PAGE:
It’s a common misconception that having a job in retirement means losing one’s Social Security benefits.
In fact, having a job likely won’t affect your ability to collect Social Security at all. It simply depends on whether or not you’re over your Full Retirement Age.
Once you’re over your FRA, you can work and earn as much as you’d like. It won’t change your monthly Social Security payments one bit.
What’s Your Full Retirement Age?
Knowing your FRA is obviously rather important here. For folks born between 1943 and 1954, the FRA is 66. If you were born between 1955 and 1959, the age increases by two months for every year. For those born in 1960 or later, their FRA is 67.
While you can begin collecting Social Security before you reach your FRA, but your payment amount will be lower. Unfortunately, this is permanent, so it is best to wait if you can.
Penalties You May Incur
If you begin collecting Social Security and work a job before reaching your FRA, then your income will be affected. There is a penalty for everything you earn exceeding the amount of $16,920. Once you’ve reached that limit, you’ll be required to pay $1 for every $2 earned after the first $16,920.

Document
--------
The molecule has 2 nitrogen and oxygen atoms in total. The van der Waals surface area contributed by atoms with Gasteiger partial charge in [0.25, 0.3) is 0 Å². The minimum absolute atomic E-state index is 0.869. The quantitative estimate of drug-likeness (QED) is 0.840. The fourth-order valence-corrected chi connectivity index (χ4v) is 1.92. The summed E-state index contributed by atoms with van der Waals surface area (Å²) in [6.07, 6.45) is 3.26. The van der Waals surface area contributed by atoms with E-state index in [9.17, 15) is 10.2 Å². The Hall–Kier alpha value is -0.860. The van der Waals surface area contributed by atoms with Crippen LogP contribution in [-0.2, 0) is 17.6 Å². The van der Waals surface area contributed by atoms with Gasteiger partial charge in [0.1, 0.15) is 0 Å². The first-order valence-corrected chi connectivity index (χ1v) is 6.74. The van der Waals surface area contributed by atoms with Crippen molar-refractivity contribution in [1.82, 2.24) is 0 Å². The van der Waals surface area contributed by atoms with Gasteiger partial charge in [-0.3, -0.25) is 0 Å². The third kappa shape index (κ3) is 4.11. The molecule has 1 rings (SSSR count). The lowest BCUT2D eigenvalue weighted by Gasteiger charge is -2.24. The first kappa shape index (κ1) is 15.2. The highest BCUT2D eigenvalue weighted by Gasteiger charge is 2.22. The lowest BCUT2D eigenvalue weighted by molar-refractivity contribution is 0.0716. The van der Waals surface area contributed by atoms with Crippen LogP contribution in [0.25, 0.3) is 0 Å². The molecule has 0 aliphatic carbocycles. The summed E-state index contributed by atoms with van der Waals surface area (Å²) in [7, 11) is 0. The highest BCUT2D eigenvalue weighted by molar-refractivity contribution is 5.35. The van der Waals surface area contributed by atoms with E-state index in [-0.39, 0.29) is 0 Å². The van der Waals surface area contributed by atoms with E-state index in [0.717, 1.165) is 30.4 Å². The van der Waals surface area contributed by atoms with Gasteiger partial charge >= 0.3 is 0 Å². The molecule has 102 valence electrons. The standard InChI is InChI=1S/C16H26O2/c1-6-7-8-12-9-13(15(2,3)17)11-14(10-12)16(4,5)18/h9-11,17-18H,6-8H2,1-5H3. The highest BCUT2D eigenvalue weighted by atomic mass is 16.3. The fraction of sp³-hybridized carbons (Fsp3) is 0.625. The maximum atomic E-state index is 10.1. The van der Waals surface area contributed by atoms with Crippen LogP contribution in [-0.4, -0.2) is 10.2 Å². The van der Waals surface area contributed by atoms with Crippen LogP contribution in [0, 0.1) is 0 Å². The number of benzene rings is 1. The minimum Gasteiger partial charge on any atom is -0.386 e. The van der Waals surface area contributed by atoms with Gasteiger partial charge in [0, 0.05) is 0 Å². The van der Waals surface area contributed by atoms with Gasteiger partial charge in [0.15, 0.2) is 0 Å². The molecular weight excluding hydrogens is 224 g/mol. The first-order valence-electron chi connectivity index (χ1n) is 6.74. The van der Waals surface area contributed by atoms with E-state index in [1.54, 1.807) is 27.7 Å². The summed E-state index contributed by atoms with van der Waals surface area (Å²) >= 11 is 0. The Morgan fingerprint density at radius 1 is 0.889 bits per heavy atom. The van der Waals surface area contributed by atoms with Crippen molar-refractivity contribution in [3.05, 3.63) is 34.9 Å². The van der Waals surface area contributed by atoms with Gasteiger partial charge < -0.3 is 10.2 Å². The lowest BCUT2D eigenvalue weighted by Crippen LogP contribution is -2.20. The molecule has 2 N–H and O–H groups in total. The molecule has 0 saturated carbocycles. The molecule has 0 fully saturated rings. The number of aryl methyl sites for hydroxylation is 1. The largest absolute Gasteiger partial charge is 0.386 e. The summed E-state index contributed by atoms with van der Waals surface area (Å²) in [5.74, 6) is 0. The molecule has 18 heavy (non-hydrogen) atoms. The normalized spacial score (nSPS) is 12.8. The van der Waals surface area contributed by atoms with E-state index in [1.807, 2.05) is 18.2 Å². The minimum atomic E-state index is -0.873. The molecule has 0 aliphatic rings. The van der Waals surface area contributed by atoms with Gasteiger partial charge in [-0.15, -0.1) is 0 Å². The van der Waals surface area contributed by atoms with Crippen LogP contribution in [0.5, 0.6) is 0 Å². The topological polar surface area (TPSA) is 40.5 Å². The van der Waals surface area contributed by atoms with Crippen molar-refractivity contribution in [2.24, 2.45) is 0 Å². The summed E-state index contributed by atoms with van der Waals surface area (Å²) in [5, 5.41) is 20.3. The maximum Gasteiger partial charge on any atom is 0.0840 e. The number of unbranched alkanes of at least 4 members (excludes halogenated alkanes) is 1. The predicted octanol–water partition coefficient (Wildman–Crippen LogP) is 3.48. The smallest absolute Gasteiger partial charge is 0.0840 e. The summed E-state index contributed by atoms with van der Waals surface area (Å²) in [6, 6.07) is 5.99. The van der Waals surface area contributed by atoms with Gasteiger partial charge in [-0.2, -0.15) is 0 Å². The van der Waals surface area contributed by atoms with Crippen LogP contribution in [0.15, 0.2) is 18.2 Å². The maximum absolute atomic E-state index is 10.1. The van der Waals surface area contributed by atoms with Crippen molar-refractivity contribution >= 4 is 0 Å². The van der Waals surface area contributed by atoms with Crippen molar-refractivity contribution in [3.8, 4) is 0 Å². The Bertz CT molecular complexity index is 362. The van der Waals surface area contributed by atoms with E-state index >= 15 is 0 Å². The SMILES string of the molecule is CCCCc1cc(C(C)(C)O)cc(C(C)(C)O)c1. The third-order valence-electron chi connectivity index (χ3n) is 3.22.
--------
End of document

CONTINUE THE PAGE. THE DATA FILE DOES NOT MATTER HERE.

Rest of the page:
In other words, if you only earn $12,000, there’s no penalty. If you earn $20,000, you’ll be penalized on the difference between that and $16,920. In this case, your penalty would be $1,540.
This is, of course, why most people wait until reaching their FRA in order to avoid the financial penalties.
How Penalties are Collected
The penalties for working before your FRA but after collecting Social Security benefits do not come out of your paycheck. Instead, they are withheld from future Social Security payments.
Again, this is only if you’re under your FRA, which is likely around age 66.
After you reach your FRA, you will get the penalty money back. However, it can take ten years or even longer for you to be fully reimbursed.
To Work or Not to Work
Whether or not it’s worth it to you to work is up to you. If you’ve begun collecting Social Security early, you’ll need to plan for the penalties should you make more than $16,920.
If you plan to work in your early to mid-60s, you likely won’t want to also begin collecting benefits early.
Of course, for some of us, having a job means staying social and being involved in our communities. Therefore, it’s also important to weigh the intangible benefits like your happiness and well-being as well.
Regardless, once you reach your FRA, there’s no reason you can’t have a job and still collect your full benefits.